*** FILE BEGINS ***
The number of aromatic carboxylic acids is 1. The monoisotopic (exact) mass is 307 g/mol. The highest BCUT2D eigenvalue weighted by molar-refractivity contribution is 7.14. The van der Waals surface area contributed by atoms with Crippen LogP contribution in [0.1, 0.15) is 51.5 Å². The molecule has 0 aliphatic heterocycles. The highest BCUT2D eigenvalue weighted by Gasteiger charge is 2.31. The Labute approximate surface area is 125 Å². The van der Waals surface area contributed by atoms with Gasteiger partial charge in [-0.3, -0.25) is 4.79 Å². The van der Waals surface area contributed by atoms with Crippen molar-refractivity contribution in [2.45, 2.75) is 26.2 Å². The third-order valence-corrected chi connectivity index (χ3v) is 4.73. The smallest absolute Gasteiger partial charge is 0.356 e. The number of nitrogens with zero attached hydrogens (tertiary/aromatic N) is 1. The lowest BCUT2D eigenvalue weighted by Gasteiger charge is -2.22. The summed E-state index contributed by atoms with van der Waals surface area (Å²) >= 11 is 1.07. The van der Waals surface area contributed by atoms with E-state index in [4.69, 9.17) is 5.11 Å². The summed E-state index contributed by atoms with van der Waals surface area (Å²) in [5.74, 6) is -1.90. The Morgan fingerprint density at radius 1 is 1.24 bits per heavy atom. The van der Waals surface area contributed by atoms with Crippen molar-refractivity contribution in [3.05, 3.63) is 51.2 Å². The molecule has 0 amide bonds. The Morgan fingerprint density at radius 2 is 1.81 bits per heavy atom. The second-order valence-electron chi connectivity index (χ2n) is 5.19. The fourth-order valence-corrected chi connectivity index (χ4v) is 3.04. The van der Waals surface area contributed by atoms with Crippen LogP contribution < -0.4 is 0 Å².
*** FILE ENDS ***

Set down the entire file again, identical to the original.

The number of aromatic carboxylic acids is 1. The monoisotopic (exact) mass is 307 g/mol. The highest BCUT2D eigenvalue weighted by molar-refractivity contribution is 7.14. The van der Waals surface area contributed by atoms with Crippen LogP contribution in [0.1, 0.15) is 51.5 Å². The molecule has 0 aliphatic heterocycles. The highest BCUT2D eigenvalue weighted by Gasteiger charge is 2.31. The Labute approximate surface area is 125 Å². The van der Waals surface area contributed by atoms with Gasteiger partial charge in [-0.3, -0.25) is 4.79 Å². The van der Waals surface area contributed by atoms with Crippen molar-refractivity contribution in [2.45, 2.75) is 26.2 Å². The third-order valence-corrected chi connectivity index (χ3v) is 4.73. The smallest absolute Gasteiger partial charge is 0.356 e. The number of nitrogens with zero attached hydrogens (tertiary/aromatic N) is 1. The lowest BCUT2D eigenvalue weighted by Gasteiger charge is -2.22. The summed E-state index contributed by atoms with van der Waals surface area (Å²) >= 11 is 1.07. The van der Waals surface area contributed by atoms with E-state index in [4.69, 9.17) is 5.11 Å². The summed E-state index contributed by atoms with van der Waals surface area (Å²) in [5.74, 6) is -1.90. The Morgan fingerprint density at radius 1 is 1.24 bits per heavy atom. The van der Waals surface area contributed by atoms with Crippen molar-refractivity contribution in [3.05, 3.63) is 51.2 Å². The molecule has 0 amide bonds. The Morgan fingerprint density at radius 2 is 1.81 bits per heavy atom. The second-order valence-electron chi connectivity index (χ2n) is 5.19. The fourth-order valence-corrected chi connectivity index (χ4v) is 3.04. The van der Waals surface area contributed by atoms with Crippen LogP contribution < -0.4 is 0 Å².